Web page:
Whenever I make the mistake of turning my back on my mind for ten seconds, it inevitably goes running off wildly in all directions.
I was waiting for a bus the other day when a very short, balding little man with a horseshoe of white hair around his pate and an absolutely huge pot belly walked past carrying a briefcase. My immediate thought was: “I am May-or of the Munch-kin Cit-ty”. Go figure.
From there I for absolutely no reason thought of a place called “Preview House” in Los Angeles. People would stand out on busy street corners and offer you free tickets to see and rate TV pilots. I made the mistake of taking one.
Preview House was a very nice theater, with each seat having a small hand-held control unit with a dial and ten numbers, with which we were to record our reactions. Once everyone was seated,, an unctuously hale-fellows-well-met M.C. (or whatever it was he was supposed to be) appeared on the small stage in front of the screen to welcome us and say that we would be seeing two prospective pilots on which the networks would like potential audience reaction before scheduling them in prime time. To enhance the verisimilitude of the TV-watching experience, he advised us they’d also be showing some new commercials as well, and that we should rate them also. He gave us detailed instructions on dial-turning, which he apparently assumed most members of the audience would find difficult to grasp. The houselights dimmed and, the commercials began. Lots of commercials: it seemed like ten or twelve of them, and we all duly rated each one. Finally the first promised TV pilot began.
It was obvious from ten seconds in that this was not only the most God-awful television program ever recorded but that it had, in fact, been recorded some ten to fifteen years earlier. But there were the requisite “commercial breaks” for another endless string of commercials. I was amazed that no one got up and left the theater after the first fifteen minutes of the show. I guess, like me, they were thinking the second pilot would be better.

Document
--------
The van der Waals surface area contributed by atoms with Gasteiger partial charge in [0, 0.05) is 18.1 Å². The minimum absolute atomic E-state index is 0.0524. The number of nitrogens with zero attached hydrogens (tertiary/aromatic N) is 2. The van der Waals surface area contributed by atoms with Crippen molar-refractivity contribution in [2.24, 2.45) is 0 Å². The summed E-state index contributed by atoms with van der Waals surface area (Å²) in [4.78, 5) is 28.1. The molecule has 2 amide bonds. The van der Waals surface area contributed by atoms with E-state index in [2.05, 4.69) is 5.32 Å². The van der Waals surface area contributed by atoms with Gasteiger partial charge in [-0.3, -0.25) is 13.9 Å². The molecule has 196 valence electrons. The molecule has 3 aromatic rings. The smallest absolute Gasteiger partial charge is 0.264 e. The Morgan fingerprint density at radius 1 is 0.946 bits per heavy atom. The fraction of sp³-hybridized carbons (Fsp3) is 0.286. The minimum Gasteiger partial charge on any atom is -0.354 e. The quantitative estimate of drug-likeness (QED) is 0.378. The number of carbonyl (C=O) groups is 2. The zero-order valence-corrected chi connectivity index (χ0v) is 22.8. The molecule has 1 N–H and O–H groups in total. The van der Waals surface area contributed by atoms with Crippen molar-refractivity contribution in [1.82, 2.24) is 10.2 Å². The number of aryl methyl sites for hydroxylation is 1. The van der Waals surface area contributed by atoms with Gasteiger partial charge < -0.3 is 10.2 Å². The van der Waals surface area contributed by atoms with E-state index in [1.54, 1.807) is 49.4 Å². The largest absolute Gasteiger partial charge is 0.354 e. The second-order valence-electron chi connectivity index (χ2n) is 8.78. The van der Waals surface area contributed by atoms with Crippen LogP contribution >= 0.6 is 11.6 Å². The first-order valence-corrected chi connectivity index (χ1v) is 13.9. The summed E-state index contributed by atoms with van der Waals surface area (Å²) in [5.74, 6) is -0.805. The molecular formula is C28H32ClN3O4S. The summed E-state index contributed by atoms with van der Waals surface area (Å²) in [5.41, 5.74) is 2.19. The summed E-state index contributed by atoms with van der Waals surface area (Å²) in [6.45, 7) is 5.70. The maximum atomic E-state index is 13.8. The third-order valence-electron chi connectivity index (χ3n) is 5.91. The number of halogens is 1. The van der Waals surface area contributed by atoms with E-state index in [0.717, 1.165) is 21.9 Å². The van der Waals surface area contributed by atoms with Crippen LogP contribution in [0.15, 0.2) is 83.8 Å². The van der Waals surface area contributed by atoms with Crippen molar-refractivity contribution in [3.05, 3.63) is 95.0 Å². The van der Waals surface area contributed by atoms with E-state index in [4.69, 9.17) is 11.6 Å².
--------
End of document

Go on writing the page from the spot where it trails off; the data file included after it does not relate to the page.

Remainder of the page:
If possible, the second show was even a greater stinker than the first. At last it was over, and I and everyone else rose in great relief. But the M.C. hurried back on the small stage looking distraught, and said: “Ladies and Gentlemen, I am horribly sorry to tell you this, but there was some malfunction with the equipment recording reactions to the commercials, and we’ve lost it all. We feel terrible about this, but could I please implore you to watch them again?”
I suspect that the doors were locked had anyone actually tried to leave, but the guy was so very sincere and gave the impression that if anyone didn’t want to help him out, here, he might well lose his job. So we all sat back down, watched the 30 or so commercials again, and re-entered our reactions to each one.
Thanking us profusely for our cooperation, the M.C. bid us a good night.
Six months later, a friend who had never experienced the joys of Preview House said “Hey! I got us free tickets to Preview House! Let’s go!” So, against my better judgement, I went.
Need I tell you that we were treated to exactly the same execrable pilots, though of course the commercials were different. When it ended, everyone started to get up, but I did not. I knew what was coming. The M.C. appeared and said: “Ladies and Gentlemen, I’m horribly sorry to tell you this, but....”
For you see, boys and girls, the entire purpose of Preview House was to help advertisers determine which commercials worked and which didn’t. And by forcing us to sit through them twice, they were able to tell whether our opinion of the product being touted may have changed...hopefully improved by seeing it more than once.
I gave each commercial the lowest possible rating the second time around. I don’t think they cared.
I never went back to Preview House, but if you ever get to Los Angeles, watch for someone on the street passing out free tickets.
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